A few days after No-Teeth got it, Locke came back to the Hill from a long, wet afternoon of work in the North Corner district, casing and robbing vendor stalls at the well-to-do markets there. He shook the rain from his makeshift cloak, which was the same awful-smelling scrap of leather than served him as a blanket each night. Then he went to meet the crowd of oldsters, led by Veslin and Gregor, that shook down the smaller children each day as they came in with their takings.

Usually they spent most of their energy taunting and threatening Locke's fellows, but today they were talking excitedly about something else. Locke caught snatches of the conversation as he waited his turn to be abused.

". . . right unhappy he is about it. . . one of the big earners."

"I know she was, and didn't she put on airs about it, too. . ."

"But that's all Windows for you, eh? Ain't they all like that? We'll here's something they won't like. Proves they's as mortal as we is. They fuck up just the same."

"Been a right messy month. That poor sod what got the busted head. . . that little shit we used to kick around all the time. . . now her."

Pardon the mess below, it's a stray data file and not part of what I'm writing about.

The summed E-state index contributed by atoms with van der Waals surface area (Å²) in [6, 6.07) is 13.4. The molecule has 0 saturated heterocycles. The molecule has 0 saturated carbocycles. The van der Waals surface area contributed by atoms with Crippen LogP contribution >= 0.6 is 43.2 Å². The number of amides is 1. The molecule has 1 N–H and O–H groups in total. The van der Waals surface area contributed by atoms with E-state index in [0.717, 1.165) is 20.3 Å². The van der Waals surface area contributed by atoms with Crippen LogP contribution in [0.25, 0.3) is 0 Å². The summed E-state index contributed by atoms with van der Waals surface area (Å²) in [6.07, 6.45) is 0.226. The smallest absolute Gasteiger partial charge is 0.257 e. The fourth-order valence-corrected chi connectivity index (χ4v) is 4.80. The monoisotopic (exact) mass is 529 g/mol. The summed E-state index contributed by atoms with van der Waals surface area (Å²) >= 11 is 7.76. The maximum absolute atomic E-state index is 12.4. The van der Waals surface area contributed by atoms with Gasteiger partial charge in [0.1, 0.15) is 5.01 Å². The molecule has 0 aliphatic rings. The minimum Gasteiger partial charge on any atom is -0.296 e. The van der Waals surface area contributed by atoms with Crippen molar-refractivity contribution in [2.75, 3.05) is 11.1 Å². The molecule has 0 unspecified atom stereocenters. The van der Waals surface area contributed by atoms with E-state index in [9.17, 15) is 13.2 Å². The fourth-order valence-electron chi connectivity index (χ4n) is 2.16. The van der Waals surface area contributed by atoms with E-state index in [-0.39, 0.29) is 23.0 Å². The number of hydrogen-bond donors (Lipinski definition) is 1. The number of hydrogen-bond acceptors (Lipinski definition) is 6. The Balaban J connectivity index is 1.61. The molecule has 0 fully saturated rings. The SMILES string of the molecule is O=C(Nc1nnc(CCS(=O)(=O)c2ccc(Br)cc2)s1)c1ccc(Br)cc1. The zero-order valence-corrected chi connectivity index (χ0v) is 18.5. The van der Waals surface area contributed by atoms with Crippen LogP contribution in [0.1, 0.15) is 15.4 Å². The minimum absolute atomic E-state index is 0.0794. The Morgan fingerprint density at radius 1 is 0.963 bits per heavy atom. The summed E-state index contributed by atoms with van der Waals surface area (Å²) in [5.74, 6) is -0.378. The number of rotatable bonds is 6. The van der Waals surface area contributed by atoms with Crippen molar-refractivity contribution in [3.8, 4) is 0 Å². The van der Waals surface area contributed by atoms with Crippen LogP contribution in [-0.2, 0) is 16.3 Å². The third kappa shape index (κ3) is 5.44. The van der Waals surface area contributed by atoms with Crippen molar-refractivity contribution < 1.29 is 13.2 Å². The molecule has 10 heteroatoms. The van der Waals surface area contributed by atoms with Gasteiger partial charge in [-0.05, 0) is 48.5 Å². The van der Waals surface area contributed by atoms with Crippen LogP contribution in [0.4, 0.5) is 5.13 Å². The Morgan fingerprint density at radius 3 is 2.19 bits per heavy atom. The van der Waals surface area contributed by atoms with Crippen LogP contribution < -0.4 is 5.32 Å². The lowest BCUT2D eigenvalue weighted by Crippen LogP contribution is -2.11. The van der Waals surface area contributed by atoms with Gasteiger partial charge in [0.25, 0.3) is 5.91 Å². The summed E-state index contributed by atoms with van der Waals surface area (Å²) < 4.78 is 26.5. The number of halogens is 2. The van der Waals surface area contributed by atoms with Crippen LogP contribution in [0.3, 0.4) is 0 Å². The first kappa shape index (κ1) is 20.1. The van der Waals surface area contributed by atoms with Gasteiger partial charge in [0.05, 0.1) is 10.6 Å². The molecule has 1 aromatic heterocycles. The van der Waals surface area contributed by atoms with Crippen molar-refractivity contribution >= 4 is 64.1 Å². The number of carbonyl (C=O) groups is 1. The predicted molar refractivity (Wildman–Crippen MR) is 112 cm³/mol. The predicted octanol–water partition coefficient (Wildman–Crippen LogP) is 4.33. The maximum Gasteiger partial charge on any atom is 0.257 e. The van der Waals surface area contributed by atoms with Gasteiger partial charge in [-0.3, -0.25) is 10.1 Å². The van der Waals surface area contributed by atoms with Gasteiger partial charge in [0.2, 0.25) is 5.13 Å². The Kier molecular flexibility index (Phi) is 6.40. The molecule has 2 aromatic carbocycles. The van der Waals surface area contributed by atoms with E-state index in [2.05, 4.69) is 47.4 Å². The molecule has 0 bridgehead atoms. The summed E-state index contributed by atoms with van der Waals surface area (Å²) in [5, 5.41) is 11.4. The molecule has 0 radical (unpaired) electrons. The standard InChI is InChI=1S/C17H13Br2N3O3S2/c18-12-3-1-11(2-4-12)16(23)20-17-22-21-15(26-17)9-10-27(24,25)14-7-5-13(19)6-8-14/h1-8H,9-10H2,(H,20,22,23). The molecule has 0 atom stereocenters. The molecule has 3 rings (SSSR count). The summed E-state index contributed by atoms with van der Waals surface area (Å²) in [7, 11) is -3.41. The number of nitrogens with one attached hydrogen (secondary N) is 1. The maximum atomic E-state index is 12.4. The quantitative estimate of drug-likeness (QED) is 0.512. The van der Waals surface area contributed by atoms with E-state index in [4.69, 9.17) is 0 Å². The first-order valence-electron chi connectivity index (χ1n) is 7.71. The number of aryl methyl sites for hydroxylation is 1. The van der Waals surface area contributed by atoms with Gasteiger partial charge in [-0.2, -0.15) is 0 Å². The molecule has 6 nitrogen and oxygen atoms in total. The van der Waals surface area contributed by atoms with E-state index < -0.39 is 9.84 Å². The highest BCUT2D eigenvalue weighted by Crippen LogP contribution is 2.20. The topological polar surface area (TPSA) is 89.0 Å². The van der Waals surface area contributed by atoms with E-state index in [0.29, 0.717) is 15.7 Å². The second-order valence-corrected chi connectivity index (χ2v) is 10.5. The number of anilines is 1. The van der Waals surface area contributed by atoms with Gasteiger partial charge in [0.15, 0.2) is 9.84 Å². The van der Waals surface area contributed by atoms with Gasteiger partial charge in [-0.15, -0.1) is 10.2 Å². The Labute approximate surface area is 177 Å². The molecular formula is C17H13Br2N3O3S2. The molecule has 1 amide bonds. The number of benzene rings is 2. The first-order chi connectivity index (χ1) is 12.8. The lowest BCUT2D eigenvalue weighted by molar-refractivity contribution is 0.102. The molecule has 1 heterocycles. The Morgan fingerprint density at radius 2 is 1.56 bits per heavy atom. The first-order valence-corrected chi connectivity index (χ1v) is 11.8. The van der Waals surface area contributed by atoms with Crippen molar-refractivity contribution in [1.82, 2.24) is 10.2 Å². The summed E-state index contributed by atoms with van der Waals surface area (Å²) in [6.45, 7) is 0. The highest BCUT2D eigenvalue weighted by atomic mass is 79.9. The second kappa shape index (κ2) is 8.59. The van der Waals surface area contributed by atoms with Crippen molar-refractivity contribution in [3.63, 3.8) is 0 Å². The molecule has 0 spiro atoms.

Locke felt a sudden cold tension in his guts.

"Who?" he said.

Veslin paused in mid-sentence and stared at Locke, as though startled that the little creatures of Streets had the power of speech.

"Who what, you little ass-tickler?"

"Who are you talking about?"

"Wouldn't you like to fucking know."

"WHO?"

Locke's hands had formed themselves into fists of their own accord, and his heart pounded as he yelled again at the top of his lungs, "WHO?"

Veslin only had to kick him once to knock him down. Locke saw it coming, saw the bully's foot rising toward his face, growing impossibly in size, and still he couldn't avoid it. Floor and ceiling reversed themselves, and when Locke could see again, he was lying on his back with Veslin's heel on his chest. Warm coppery blood was trickling down the back of his throat.